Basil El-Baz, Chairman and CEO of Carbon Holdings, said, "Once our state-of-the art facility is operational, TPC will significantly increase Egypt’s total oil and non-oil exports. Agility’s specialized logistics services will help us achieve our ambitious growth plans. Through TPC, we expect to be able to efficiently and effectively transport our materials around the world, given the site’s strategic location in the Suez Canal Economic Zone."

Carbon Holdings develops, owns and operates a number of petrochemical manufacturing projects in Egypt. Once operational, TPC is expected to produce approximately 4 MMtpy of product and will be the first of its kind in the Middle East and Africa. TPC will consist of a derivatives unit, three polyethylene units, three polypropylene units and associated facilities, including a co-generation plant and water desalination plant.

As MRC reported earlier, in December 2018, Egypt’s Carbon Holdings secured USD1.25 billion in financing to build a giant petrochemicals complex in the Red Sea port of Ain Sokhna. The Tahrir Petrochemicals Complex, a USD10.9 billion project, would be the largest in the Middle East and is expected to create 48,000 jobs.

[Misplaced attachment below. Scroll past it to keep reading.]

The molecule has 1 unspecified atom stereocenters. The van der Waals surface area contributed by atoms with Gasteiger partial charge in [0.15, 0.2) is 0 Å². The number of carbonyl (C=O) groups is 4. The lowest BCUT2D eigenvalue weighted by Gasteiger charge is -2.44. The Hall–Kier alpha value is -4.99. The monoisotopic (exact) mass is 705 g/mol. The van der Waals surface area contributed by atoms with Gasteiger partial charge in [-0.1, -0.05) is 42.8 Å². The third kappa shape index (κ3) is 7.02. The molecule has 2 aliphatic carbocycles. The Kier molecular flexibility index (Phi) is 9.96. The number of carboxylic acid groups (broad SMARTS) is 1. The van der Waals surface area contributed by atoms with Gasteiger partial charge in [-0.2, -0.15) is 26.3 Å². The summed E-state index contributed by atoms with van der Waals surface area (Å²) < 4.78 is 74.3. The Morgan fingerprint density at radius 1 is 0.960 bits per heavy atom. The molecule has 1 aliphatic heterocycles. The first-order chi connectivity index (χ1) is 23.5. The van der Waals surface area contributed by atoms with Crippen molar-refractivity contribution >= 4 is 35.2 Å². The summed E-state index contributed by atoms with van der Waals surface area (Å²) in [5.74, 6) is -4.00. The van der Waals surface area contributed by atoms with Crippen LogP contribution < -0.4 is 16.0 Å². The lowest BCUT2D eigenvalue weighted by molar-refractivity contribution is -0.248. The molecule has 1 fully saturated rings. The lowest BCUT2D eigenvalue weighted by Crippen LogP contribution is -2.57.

Saudi Arabia plans oil refinery, petchem plant in South Africa

MOSCOW (MRC) - Saudi Arabia plans to build an oil refinery and petrochemicals plant in South Africa as part of USD10 billion of investments in the country, Saudi Energy Minister Khalid al-Falih said after talks with his South African counterpart, as per Reuters.

The announcement is a much-needed vote of confidence in Africa’s most industrialized economy, where President Cyril Ramaphosa is trying to attract USD100 billion of new investments to rekindle growth.

The new refinery would reduce the need for refined product imports and cement Saudi Arabia’s dominant position in South Africa’s oil sector. The Gulf kingdom already supplies 40 percent of the crude oil consumed in South Africa.

“Saudi Aramco and South Africa’s Central Energy Fund are moving forward with the feasibility study and identifying the parameters of the project,” Falih told reporters in Pretoria, South Africa’s administrative capital. South African Energy Minister Jeff Radebe said a location for the refinery and petrochemicals plant would be finalized in the coming weeks. The capacity for the refinery is yet to be determined.